From Haaretz:

For 30 years, Yehiel De-Nur, a Polish-born Holocaust survivor who wrote under the pseudonym “Ka-Tzetnik,” was tormented by horrific nightmares. Every night, Auschwitz would visit him in his sleep, and he would wake up screaming, drenched in perspiration. His wife, Nina, heard about a Dutch psychiatrist who healed trauma using LSD, and over a period of two years urged her husband to see him. Finally he agreed, and in the summer of 1976 the couple traveled to the city of Leiden, in the Netherlands from Israel, where they lived. They spent a year there.

Ka-Tzetnik’s encounter with Jan Bastiaans was apparently the most meaningful experience of his life, following Auschwitz. “My mind goes numb at the mere thought of Prof. Bastiaans,” he wrote a decade later in his book “Shivitti: A Vision,” first published in full in the weekly newsmagazine Ha’olam Hazeh.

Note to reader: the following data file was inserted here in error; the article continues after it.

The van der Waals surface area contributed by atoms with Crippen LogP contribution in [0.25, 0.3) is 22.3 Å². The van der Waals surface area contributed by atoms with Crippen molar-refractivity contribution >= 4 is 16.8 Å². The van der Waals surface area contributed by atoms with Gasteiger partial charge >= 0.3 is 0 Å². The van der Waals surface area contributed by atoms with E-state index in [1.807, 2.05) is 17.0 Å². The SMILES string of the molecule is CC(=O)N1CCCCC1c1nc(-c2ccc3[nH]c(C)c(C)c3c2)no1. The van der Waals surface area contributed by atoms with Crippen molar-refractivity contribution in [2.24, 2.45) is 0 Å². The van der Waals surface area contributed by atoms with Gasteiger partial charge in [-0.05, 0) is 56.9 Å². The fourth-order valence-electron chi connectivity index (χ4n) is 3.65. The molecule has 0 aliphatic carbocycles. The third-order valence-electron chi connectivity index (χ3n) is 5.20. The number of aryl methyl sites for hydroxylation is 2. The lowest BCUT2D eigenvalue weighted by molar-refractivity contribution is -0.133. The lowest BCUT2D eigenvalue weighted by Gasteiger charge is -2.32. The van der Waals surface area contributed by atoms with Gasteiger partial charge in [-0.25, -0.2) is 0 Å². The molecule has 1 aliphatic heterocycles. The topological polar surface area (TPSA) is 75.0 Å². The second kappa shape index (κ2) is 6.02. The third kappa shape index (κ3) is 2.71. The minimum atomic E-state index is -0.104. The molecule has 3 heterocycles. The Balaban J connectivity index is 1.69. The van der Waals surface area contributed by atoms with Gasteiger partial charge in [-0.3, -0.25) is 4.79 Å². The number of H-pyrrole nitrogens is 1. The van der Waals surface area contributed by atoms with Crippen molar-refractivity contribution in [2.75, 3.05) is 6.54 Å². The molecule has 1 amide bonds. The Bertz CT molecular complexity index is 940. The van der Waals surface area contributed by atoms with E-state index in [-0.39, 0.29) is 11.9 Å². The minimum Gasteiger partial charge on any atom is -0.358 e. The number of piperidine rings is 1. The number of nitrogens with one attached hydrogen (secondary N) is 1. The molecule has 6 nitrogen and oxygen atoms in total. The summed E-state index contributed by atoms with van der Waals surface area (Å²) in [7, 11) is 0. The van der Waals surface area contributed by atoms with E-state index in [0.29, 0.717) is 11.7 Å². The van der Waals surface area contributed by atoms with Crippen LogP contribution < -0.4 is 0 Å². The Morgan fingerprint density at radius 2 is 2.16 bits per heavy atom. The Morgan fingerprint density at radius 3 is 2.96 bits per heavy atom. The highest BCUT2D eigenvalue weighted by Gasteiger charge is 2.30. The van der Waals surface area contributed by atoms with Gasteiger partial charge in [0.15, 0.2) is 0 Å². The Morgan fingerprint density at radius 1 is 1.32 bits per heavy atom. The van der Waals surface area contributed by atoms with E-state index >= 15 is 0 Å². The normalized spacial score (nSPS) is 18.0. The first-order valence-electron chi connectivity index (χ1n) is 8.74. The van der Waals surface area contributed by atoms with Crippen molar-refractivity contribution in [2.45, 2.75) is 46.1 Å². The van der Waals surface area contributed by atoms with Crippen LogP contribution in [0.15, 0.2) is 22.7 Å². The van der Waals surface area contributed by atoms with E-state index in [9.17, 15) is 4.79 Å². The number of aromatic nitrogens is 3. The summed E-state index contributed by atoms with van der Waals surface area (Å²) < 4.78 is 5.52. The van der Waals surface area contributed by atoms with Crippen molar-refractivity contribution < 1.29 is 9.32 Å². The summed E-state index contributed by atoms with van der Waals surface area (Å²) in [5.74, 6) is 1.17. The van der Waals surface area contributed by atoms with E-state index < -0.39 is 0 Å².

In the book, published in English in 1989 in a translation by Eliyah Nike De-Nur and Lisa Herman, Ka-Tzetnik (the Yiddish acronym used to describe a concentration camp inmate) describes how Bastiaans injected him with the drug and how he was abruptly catapulted from the spacious, pleasant therapy room back into hell, entering the ghetto behind Vevke, the cobbler, when suddenly the cobbler’s bench changes colors “from blinding yellow-green to ultraviolet… elongating like that clock of Salvador Dali’s.” Then, before his eyes, Vevke’s face transmutes into the face of Rabbi Nachman of Bratslav. The whole of Auschwitz is illuminated by the flames of the bold colors, he writes.